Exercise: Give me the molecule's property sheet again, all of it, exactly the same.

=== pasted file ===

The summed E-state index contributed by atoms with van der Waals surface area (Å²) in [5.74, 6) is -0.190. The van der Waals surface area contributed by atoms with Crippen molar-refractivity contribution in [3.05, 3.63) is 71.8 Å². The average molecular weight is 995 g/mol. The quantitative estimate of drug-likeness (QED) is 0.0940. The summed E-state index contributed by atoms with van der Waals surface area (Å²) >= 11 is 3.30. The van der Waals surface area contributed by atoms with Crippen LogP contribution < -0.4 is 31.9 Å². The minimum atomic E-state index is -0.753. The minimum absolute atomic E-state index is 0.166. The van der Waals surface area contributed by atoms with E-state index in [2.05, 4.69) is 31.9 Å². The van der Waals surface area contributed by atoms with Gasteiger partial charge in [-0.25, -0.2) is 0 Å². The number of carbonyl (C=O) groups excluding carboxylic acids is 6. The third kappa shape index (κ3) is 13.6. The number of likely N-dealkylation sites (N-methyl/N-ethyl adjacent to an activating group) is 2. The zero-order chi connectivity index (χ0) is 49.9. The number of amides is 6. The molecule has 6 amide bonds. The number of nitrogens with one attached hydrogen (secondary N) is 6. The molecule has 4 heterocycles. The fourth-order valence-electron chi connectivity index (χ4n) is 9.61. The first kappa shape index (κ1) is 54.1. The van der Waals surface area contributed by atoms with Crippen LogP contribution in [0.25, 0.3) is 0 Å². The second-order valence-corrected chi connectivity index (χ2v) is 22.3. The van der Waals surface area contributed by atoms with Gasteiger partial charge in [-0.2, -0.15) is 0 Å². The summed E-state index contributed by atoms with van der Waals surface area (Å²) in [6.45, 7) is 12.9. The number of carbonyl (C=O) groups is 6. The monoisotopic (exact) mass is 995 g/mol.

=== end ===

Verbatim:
The summed E-state index contributed by atoms with van der Waals surface area (Å²) in [5.74, 6) is -0.190. The van der Waals surface area contributed by atoms with Crippen molar-refractivity contribution in [3.05, 3.63) is 71.8 Å². The average molecular weight is 995 g/mol. The quantitative estimate of drug-likeness (QED) is 0.0940. The summed E-state index contributed by atoms with van der Waals surface area (Å²) >= 11 is 3.30. The van der Waals surface area contributed by atoms with Crippen LogP contribution < -0.4 is 31.9 Å². The minimum atomic E-state index is -0.753. The minimum absolute atomic E-state index is 0.166. The van der Waals surface area contributed by atoms with E-state index in [2.05, 4.69) is 31.9 Å². The van der Waals surface area contributed by atoms with Gasteiger partial charge in [-0.25, -0.2) is 0 Å². The number of carbonyl (C=O) groups excluding carboxylic acids is 6. The third kappa shape index (κ3) is 13.6. The number of likely N-dealkylation sites (N-methyl/N-ethyl adjacent to an activating group) is 2. The zero-order chi connectivity index (χ0) is 49.9. The number of amides is 6. The molecule has 6 amide bonds. The number of nitrogens with one attached hydrogen (secondary N) is 6. The molecule has 4 heterocycles. The fourth-order valence-electron chi connectivity index (χ4n) is 9.61. The first kappa shape index (κ1) is 54.1. The van der Waals surface area contributed by atoms with Crippen LogP contribution in [0.25, 0.3) is 0 Å². The second-order valence-corrected chi connectivity index (χ2v) is 22.3. The van der Waals surface area contributed by atoms with Gasteiger partial charge in [-0.2, -0.15) is 0 Å². The summed E-state index contributed by atoms with van der Waals surface area (Å²) in [6.45, 7) is 12.9. The number of carbonyl (C=O) groups is 6. The monoisotopic (exact) mass is 995 g/mol.